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The region of Crişana represents a synthesis of folk traditions belonging to Romanians, Hungarians, Serbians and Germans. The most important specific traditions are related to weddings where the Swabians dance Waltz and Polka, the Hungarian ciardaş, the Bulgarian and Serbian kolo and sitno, and the Romanians hora and ardeleanca. The region of Crişana is situated in the western part of the country. The touristical kaleidoscope is very rich in different traditions belonging to the Romanian, Hungarian, Serbian and German populations and shows a harmonic mixture of an ensemble of specific habits of each nation. The most important ethnographical zones of the region are:

The Stone Land
The Land of Zărand
The Land of Oaş

The Stone Land is an ethnical-geographical region in Romania, situated in the Apuseni Mountains, on the upper reaches of the rivers Arieş and Crişul Alb.
The people living in this region are called Moţi, and are also known as 'Topi' (in German 'Die Zopfen'). Moţii, according to their main activities can be divided into two categories: the original Moţii, who are occupied with the wood industry, and the mining Moţtii or Baiesii from the region of Abrud.
People from here are makers of pails, tubs, shingles and barrel hoops. At the same time they are good carpenters and bridge builders, especially those from the commune of Sohodol. Manufacturing pails, tubs and wooden wheels is the main activity of people from the villages Vidra de Sus, de Mijloc şi de Jos, Neagra, Ponorel, Albac, Scărişoara and Secătura. Those from Albac also manufacture boards, beams, and people from Bistreni and Certejeni shingles. The inhabitants from Albac-Arada, named today Horia, are expert builders of saw mills and saws.
Many of these inhabitants also manufacture singlet and sheepskin coats. They are called cojocari or suci (from the Hungarian word szűcs).
The Moţii, who manufacture pails, tubs and wagon wheels, are called Vasari. In the home of each Moţ, built of firwood or beechwood, and covered with shingles, it is impossible not to have, in addition to a bed and table, the vasarit, a sort of plane used to carve and shape wood.
The Vasari bring their products to the fairs and to the villages. With the money earned they buy food (corn, wheat and rye), which they put on the carriages or horses to bring them to the women and children, who are waiting for them. The poorest are those who manufacture wheels, they don't have anything other than a horse, on which they load the wheels and go throughout the whole country to sell them, replacing them on their return with two or three sacks of cereal grains.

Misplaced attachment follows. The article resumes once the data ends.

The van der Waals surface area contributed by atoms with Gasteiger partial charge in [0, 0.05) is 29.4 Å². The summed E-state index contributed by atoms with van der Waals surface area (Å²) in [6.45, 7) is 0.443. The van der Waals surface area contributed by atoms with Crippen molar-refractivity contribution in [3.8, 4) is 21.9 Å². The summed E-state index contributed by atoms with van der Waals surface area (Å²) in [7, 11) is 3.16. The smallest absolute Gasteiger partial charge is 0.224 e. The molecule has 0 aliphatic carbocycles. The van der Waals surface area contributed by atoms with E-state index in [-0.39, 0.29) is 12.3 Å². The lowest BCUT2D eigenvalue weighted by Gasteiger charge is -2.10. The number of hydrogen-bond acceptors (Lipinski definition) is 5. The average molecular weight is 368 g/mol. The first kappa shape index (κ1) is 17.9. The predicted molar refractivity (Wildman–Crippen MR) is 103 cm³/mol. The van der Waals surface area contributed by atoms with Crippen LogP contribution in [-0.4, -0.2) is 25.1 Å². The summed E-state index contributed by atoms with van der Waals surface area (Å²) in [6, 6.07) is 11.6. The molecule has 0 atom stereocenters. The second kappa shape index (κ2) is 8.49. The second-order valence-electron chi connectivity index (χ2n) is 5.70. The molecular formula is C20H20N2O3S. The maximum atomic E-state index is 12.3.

The richest, those who have horses and carriages, form groups of 3-10 carriages, which after being filled with pails, tubs and other tools (made of fir tree), go with their products, slowly, taking daytime or night-time breaks on the sides of roads to sell them in the country, or in foreign countries like Hungary or Yugoslavia. In the region's villages there are a large number of very old elements specific to the Romanian civilization and culture, like the polygonal barn and other household's annexes, characteristic for this area and its folk architecture, households and houses with old traditions, as well as a valuable patrimony of ethnographical elements and of folk art.
Especially well-known is the Girl's Fair on the Mountain of Găina held on the 20th of July each year, where there are various craftsmen's products, many of them with special artistic qualities, brought by craftsmen of the county or from the border-counties of Alba. Even today, besides visitors from afar, there are artists from the whole country taking part in the fair.

The Land of Zărand from the western mountainside of Apuseni Mountains to the Crişul Alb on the other side, isolated, not helped by anybody. Forgotten by the world, but blessed by God, this region represents one of the richest preserves of archaic Romanian tradition.
All you have to do is to stop the car. The people you meet here for many years had to be tough so as to not let themselves be wiped from earth. For them work and moral law were and are the highest standards. In a region, which is not rich at all – where bread is only a dream, people from Zărand depended on and worked with wood. They are manufacturers of old tools like forks, pails, tubs – that now make their way to all corners of the world.
Each year there are more cultural-artistic events: The festival-competition of Folklore Treasures, for folk music bands and traditional instrumental groups (Brad), the Fair of Folk Craftsmen (Deva and Obarsa, comuna Tomeşti); Felician Farcaşu, festival-competition for young folk music soloists, during the national festivities from Tebea (Brad and Tebea), and of Horea, Cloşca and Crisan (village of Curechiu, commune Bucuresci).
Many folk artists continue the development of inherited trades from generation to generation. Among them, the most representative are: Potters from the village of Obarsa, commune Tomeşti; Banciu Cornel, making casks/tubs, the village of Dobrot, commune of Tomeşti; Mates Petru, making musical instruments, village of Dumbrava de Sus, commune Ribita; Dusan Monica, specializing in icon painting, egg decoration, Ribita; Leah Elena, sewing/weaving, Buces. One can visit the workshops where these artisans work.

The Land of Oaş (or the Basin of Oaş) is a basin in the Mountains of Oaşului, situated in Satu Mare county.